The Look

You’ve seen the look--that over-the-top nonverbal form of expression.  It silently admonishes, puts a child firmly in his or her place, and stops the most verbose from opening their mouths.  Maybe you’ve been the object of such looks, or perhaps you’re a master at delivering this inaudible form of communication.  All things considered, the following might even be registered in some obscure section of the U.S. Patent and Trademark Office: “Don’t even think of touching that!” or “I can’t believe what you just said!” or this ever so popular glance, “Don’t even go there!”

The troubling part of this voiceless vernacular isn’t necessarily the look itself, but rather our childlike reaction to it.  As a child, I was rattled by the look.  Even now, I am startled by its power.  The irony, of course, is that I usually return the favor with one of my own wide-eyed faces that says, ”Yes? Do you have something to say to me?”

Communicating with our features may be all we have in some instances.  Yet, when we use the look to belittle others, instead of using words to educate or inform them, we are not being kind to them or ourselves.

Most nonverbal cues--warm and welcoming touches, smiles, or a sympathetic nod--are like the colorful and sweet sprinkles we toss on cupcakes.  They enhance human interaction.

But, the glaring and rolling of the eyes are another story.  We’ve all heard the advice as kids--ignore it--but as we all know, it can be a difficult task.  But, think about this … how much more energy does it take to react to a look instead of keeping that look at bay and disallowing it from entering your frame of mind?

It may not feel meditative, but letting it pass will help you get on to the things that are much more important.  The next time someone tries to rattle you with the look, mentally draw a mustache above the lips, and if you have the time, scribble a couple of horns and a tail, too ;-)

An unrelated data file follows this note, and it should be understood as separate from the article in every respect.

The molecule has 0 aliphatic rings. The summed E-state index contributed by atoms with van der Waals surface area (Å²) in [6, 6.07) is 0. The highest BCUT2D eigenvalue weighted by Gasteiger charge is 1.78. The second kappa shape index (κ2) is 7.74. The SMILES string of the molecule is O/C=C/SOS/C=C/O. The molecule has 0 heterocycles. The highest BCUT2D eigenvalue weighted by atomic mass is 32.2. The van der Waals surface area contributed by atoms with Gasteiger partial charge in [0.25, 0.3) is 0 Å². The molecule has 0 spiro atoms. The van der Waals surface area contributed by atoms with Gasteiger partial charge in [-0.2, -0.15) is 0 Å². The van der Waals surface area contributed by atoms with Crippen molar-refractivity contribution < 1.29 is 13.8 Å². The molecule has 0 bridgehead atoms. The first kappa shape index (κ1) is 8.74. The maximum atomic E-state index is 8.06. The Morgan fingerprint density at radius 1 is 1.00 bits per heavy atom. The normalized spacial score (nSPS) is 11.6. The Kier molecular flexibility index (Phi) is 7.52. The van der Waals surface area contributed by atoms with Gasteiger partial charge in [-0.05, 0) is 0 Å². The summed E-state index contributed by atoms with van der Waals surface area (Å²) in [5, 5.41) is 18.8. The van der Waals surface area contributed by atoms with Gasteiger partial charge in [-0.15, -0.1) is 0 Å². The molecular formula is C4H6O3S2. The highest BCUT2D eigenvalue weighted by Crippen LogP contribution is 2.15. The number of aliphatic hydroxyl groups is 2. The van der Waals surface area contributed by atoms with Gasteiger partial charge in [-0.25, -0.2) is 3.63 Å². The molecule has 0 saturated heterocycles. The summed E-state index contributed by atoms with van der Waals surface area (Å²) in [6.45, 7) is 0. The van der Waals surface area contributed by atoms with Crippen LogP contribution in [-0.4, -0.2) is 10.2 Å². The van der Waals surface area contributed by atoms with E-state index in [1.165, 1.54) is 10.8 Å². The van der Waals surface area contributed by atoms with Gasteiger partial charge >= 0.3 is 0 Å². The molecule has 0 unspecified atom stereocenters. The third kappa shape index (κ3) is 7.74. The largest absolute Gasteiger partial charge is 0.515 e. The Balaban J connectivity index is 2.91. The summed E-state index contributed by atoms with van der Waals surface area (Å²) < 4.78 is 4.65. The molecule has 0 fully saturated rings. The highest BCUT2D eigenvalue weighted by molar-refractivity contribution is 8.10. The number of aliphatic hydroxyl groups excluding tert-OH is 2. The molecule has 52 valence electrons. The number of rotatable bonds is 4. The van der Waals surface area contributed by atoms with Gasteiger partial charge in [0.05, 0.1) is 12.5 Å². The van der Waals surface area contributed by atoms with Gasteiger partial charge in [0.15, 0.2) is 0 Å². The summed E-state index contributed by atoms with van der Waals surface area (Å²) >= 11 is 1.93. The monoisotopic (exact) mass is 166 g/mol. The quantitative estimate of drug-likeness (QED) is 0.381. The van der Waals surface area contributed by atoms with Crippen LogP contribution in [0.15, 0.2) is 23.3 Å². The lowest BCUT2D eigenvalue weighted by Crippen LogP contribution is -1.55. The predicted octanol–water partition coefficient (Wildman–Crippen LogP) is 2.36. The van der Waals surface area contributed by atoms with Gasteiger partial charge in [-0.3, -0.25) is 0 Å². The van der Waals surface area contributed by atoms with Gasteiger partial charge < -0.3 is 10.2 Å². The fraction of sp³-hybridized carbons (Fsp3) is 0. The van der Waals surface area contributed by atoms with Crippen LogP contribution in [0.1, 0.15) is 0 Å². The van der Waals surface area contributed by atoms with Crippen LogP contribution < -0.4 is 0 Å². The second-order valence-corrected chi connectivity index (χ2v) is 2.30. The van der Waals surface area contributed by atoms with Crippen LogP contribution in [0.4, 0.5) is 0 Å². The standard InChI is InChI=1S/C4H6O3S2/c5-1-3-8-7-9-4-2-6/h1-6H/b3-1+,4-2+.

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Meet the Publisher

Bonnie Morét is an award-winning photographer recognized by The Georgia Council of the Arts as "an exceptional representation of contemporary Georgia art work." Her photography is featured on Georgia Public Broadcast's Georgia Traveler. Her exhibitions include Fifth Annual Exposure Awards at Musee du Louvre in Paris, France, Art Takes Miami at Scope Art during Art Basel Miami, Metro Montage XIII at the Marietta/Cobb Museum of Art, World of Water at the Georgia Aquarium, Open Walls at Black Box Gallery in Portland, Oregon, Wholly Georgia: A Look at the Effects of Southern Religious Culture, sponsored by the Art History League and Georgia State University, at Mint Gallery in Atlanta, Georgia, 6x6 at the Rochester Contemporary Arts Center in Rochester, New York, @Phonography: Dialogue in the Wireless Age, at 3 Ring Circus in New Orleans, Louisiana, and About Lands and Lives of the Civil War at the 6th Cavalry Museum in Ft. Oglethorpe, Georgia. Her photography appears in Modern Luxury/The Atlantan, Jezebel Magazine, and hangs in the executive offices at the Georgia State Capitol as part of the Art of Georgia exhibit. Corporate clients include Atlanta Ballet, Atlanta History Center, Chanel Cosmetics, Christian Dior Cosmetics, Sharp Mountain Vineyards, PM Realty Group, Granite Properties, Road Atlanta, Patrón Tequila, StubHub, CBM Records and The Washington Auto Show.